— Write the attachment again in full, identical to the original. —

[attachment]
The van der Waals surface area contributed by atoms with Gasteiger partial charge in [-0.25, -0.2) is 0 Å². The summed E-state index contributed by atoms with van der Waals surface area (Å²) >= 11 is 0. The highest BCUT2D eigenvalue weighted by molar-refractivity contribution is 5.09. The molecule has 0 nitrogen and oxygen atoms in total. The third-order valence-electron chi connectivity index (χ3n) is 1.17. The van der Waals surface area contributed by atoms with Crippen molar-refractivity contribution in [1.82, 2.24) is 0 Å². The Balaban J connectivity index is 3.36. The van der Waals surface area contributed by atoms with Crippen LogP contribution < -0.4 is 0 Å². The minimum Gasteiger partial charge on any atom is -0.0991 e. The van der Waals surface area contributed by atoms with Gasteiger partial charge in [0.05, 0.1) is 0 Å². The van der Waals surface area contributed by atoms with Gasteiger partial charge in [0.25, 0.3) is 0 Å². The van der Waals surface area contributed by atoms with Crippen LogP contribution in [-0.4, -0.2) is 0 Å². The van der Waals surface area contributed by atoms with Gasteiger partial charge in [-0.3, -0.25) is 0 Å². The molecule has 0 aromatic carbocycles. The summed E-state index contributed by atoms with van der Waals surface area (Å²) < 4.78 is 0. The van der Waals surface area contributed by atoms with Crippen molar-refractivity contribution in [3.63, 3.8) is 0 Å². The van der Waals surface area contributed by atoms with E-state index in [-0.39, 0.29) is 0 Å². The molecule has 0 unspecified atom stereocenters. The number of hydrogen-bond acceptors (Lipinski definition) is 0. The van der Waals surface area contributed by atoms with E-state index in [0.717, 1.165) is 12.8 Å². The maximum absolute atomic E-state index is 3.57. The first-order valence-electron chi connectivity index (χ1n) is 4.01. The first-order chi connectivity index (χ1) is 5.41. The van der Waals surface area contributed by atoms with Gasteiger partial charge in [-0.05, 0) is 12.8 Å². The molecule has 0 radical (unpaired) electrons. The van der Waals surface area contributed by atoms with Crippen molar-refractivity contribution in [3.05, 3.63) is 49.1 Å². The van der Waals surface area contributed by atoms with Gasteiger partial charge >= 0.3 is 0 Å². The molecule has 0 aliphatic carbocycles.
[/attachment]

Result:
The van der Waals surface area contributed by atoms with Gasteiger partial charge in [-0.25, -0.2) is 0 Å². The summed E-state index contributed by atoms with van der Waals surface area (Å²) >= 11 is 0. The highest BCUT2D eigenvalue weighted by molar-refractivity contribution is 5.09. The molecule has 0 nitrogen and oxygen atoms in total. The third-order valence-electron chi connectivity index (χ3n) is 1.17. The van der Waals surface area contributed by atoms with Crippen molar-refractivity contribution in [1.82, 2.24) is 0 Å². The Balaban J connectivity index is 3.36. The van der Waals surface area contributed by atoms with Crippen LogP contribution < -0.4 is 0 Å². The minimum Gasteiger partial charge on any atom is -0.0991 e. The van der Waals surface area contributed by atoms with Gasteiger partial charge in [0.05, 0.1) is 0 Å². The van der Waals surface area contributed by atoms with Gasteiger partial charge in [0.25, 0.3) is 0 Å². The van der Waals surface area contributed by atoms with Crippen LogP contribution in [-0.4, -0.2) is 0 Å². The van der Waals surface area contributed by atoms with Gasteiger partial charge in [-0.3, -0.25) is 0 Å². The molecule has 0 aromatic carbocycles. The summed E-state index contributed by atoms with van der Waals surface area (Å²) < 4.78 is 0. The van der Waals surface area contributed by atoms with Crippen molar-refractivity contribution in [3.63, 3.8) is 0 Å². The van der Waals surface area contributed by atoms with E-state index in [-0.39, 0.29) is 0 Å². The molecule has 0 unspecified atom stereocenters. The number of hydrogen-bond acceptors (Lipinski definition) is 0. The van der Waals surface area contributed by atoms with E-state index in [0.717, 1.165) is 12.8 Å². The maximum absolute atomic E-state index is 3.57. The first-order valence-electron chi connectivity index (χ1n) is 4.01. The first-order chi connectivity index (χ1) is 5.41. The van der Waals surface area contributed by atoms with Gasteiger partial charge in [-0.05, 0) is 12.8 Å². The molecule has 0 radical (unpaired) electrons. The van der Waals surface area contributed by atoms with Crippen molar-refractivity contribution in [3.05, 3.63) is 49.1 Å². The van der Waals surface area contributed by atoms with Gasteiger partial charge >= 0.3 is 0 Å². The molecule has 0 aliphatic carbocycles.